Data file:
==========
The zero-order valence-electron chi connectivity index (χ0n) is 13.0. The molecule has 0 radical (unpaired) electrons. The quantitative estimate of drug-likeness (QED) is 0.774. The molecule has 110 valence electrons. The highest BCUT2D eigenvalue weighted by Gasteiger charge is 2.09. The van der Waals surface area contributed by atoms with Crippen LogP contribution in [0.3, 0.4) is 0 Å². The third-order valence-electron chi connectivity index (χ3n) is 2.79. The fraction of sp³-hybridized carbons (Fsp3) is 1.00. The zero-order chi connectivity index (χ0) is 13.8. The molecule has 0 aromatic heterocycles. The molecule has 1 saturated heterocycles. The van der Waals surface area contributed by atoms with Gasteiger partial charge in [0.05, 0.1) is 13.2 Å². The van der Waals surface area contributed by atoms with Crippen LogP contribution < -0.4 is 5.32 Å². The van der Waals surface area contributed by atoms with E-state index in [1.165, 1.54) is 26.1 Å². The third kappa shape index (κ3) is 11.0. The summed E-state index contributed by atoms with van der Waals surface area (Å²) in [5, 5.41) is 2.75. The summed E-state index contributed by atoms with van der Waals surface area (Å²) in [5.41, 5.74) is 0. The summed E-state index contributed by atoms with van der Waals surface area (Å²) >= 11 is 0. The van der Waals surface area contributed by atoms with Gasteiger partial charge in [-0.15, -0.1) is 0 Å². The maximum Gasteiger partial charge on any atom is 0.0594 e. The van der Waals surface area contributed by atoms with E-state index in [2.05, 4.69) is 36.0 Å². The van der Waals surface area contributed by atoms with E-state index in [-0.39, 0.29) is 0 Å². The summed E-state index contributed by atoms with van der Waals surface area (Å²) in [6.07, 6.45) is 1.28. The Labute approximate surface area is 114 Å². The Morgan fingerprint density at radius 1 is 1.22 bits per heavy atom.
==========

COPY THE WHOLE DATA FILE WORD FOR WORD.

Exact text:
The zero-order valence-electron chi connectivity index (χ0n) is 13.0. The molecule has 0 radical (unpaired) electrons. The quantitative estimate of drug-likeness (QED) is 0.774. The molecule has 110 valence electrons. The highest BCUT2D eigenvalue weighted by Gasteiger charge is 2.09. The van der Waals surface area contributed by atoms with Crippen LogP contribution in [0.3, 0.4) is 0 Å². The third-order valence-electron chi connectivity index (χ3n) is 2.79. The fraction of sp³-hybridized carbons (Fsp3) is 1.00. The zero-order chi connectivity index (χ0) is 13.8. The molecule has 0 aromatic heterocycles. The molecule has 1 saturated heterocycles. The van der Waals surface area contributed by atoms with Gasteiger partial charge in [0.05, 0.1) is 13.2 Å². The van der Waals surface area contributed by atoms with Crippen LogP contribution < -0.4 is 5.32 Å². The van der Waals surface area contributed by atoms with E-state index in [1.165, 1.54) is 26.1 Å². The third kappa shape index (κ3) is 11.0. The summed E-state index contributed by atoms with van der Waals surface area (Å²) in [5, 5.41) is 2.75. The summed E-state index contributed by atoms with van der Waals surface area (Å²) in [5.41, 5.74) is 0. The summed E-state index contributed by atoms with van der Waals surface area (Å²) >= 11 is 0. The van der Waals surface area contributed by atoms with Gasteiger partial charge in [-0.15, -0.1) is 0 Å². The maximum Gasteiger partial charge on any atom is 0.0594 e. The van der Waals surface area contributed by atoms with E-state index in [2.05, 4.69) is 36.0 Å². The van der Waals surface area contributed by atoms with E-state index in [-0.39, 0.29) is 0 Å². The summed E-state index contributed by atoms with van der Waals surface area (Å²) in [6.07, 6.45) is 1.28. The Labute approximate surface area is 114 Å². The Morgan fingerprint density at radius 1 is 1.22 bits per heavy atom.